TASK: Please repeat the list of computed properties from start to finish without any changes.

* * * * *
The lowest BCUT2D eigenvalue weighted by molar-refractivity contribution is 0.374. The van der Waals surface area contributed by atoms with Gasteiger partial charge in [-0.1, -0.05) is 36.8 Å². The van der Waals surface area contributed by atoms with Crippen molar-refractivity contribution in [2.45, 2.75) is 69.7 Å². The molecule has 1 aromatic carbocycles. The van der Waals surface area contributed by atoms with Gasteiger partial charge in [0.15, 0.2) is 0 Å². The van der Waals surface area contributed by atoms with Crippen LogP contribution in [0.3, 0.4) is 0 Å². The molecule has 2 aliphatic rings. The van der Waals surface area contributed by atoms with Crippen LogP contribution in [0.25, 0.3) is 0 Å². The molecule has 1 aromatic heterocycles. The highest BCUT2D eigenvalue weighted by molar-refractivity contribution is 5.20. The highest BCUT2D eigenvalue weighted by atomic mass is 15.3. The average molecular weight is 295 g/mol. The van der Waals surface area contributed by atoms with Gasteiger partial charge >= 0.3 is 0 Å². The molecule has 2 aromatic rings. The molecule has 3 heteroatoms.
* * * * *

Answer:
The lowest BCUT2D eigenvalue weighted by molar-refractivity contribution is 0.374. The van der Waals surface area contributed by atoms with Gasteiger partial charge in [-0.1, -0.05) is 36.8 Å². The van der Waals surface area contributed by atoms with Crippen molar-refractivity contribution in [2.45, 2.75) is 69.7 Å². The molecule has 1 aromatic carbocycles. The van der Waals surface area contributed by atoms with Gasteiger partial charge in [0.15, 0.2) is 0 Å². The van der Waals surface area contributed by atoms with Crippen LogP contribution in [0.3, 0.4) is 0 Å². The molecule has 2 aliphatic rings. The van der Waals surface area contributed by atoms with Crippen LogP contribution in [0.25, 0.3) is 0 Å². The molecule has 1 aromatic heterocycles. The highest BCUT2D eigenvalue weighted by molar-refractivity contribution is 5.20. The highest BCUT2D eigenvalue weighted by atomic mass is 15.3. The average molecular weight is 295 g/mol. The van der Waals surface area contributed by atoms with Gasteiger partial charge >= 0.3 is 0 Å². The molecule has 2 aromatic rings. The molecule has 3 heteroatoms.